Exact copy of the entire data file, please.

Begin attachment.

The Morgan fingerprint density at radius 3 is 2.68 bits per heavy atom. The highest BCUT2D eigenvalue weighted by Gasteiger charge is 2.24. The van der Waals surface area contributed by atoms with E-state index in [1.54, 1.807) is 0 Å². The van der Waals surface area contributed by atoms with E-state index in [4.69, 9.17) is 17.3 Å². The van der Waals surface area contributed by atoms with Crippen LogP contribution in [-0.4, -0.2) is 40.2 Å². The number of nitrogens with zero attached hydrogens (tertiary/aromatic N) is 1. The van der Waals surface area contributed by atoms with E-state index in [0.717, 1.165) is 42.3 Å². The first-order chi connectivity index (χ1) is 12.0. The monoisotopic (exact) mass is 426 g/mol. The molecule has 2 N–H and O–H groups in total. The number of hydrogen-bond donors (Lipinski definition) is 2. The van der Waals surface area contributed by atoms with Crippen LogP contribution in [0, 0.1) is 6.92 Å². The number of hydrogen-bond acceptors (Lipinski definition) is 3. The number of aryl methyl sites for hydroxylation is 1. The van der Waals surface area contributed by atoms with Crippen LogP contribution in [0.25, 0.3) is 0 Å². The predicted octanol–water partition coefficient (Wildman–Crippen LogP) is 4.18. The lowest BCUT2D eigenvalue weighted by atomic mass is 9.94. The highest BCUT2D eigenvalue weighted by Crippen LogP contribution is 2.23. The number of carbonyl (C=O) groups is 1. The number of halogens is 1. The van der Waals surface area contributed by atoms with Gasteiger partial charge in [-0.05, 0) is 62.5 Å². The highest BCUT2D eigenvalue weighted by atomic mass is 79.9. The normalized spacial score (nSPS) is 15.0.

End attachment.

The Morgan fingerprint density at radius 3 is 2.68 bits per heavy atom. The highest BCUT2D eigenvalue weighted by Gasteiger charge is 2.24. The van der Waals surface area contributed by atoms with E-state index in [1.54, 1.807) is 0 Å². The van der Waals surface area contributed by atoms with E-state index in [4.69, 9.17) is 17.3 Å². The van der Waals surface area contributed by atoms with Crippen LogP contribution in [-0.4, -0.2) is 40.2 Å². The number of nitrogens with zero attached hydrogens (tertiary/aromatic N) is 1. The van der Waals surface area contributed by atoms with E-state index in [0.717, 1.165) is 42.3 Å². The first-order chi connectivity index (χ1) is 12.0. The monoisotopic (exact) mass is 426 g/mol. The molecule has 2 N–H and O–H groups in total. The number of hydrogen-bond donors (Lipinski definition) is 2. The van der Waals surface area contributed by atoms with Crippen LogP contribution in [0, 0.1) is 6.92 Å². The number of hydrogen-bond acceptors (Lipinski definition) is 3. The number of aryl methyl sites for hydroxylation is 1. The van der Waals surface area contributed by atoms with Crippen LogP contribution in [0.25, 0.3) is 0 Å². The predicted octanol–water partition coefficient (Wildman–Crippen LogP) is 4.18. The lowest BCUT2D eigenvalue weighted by atomic mass is 9.94. The highest BCUT2D eigenvalue weighted by Crippen LogP contribution is 2.23. The number of carbonyl (C=O) groups is 1. The number of halogens is 1. The van der Waals surface area contributed by atoms with Gasteiger partial charge in [-0.05, 0) is 62.5 Å². The highest BCUT2D eigenvalue weighted by atomic mass is 79.9. The normalized spacial score (nSPS) is 15.0.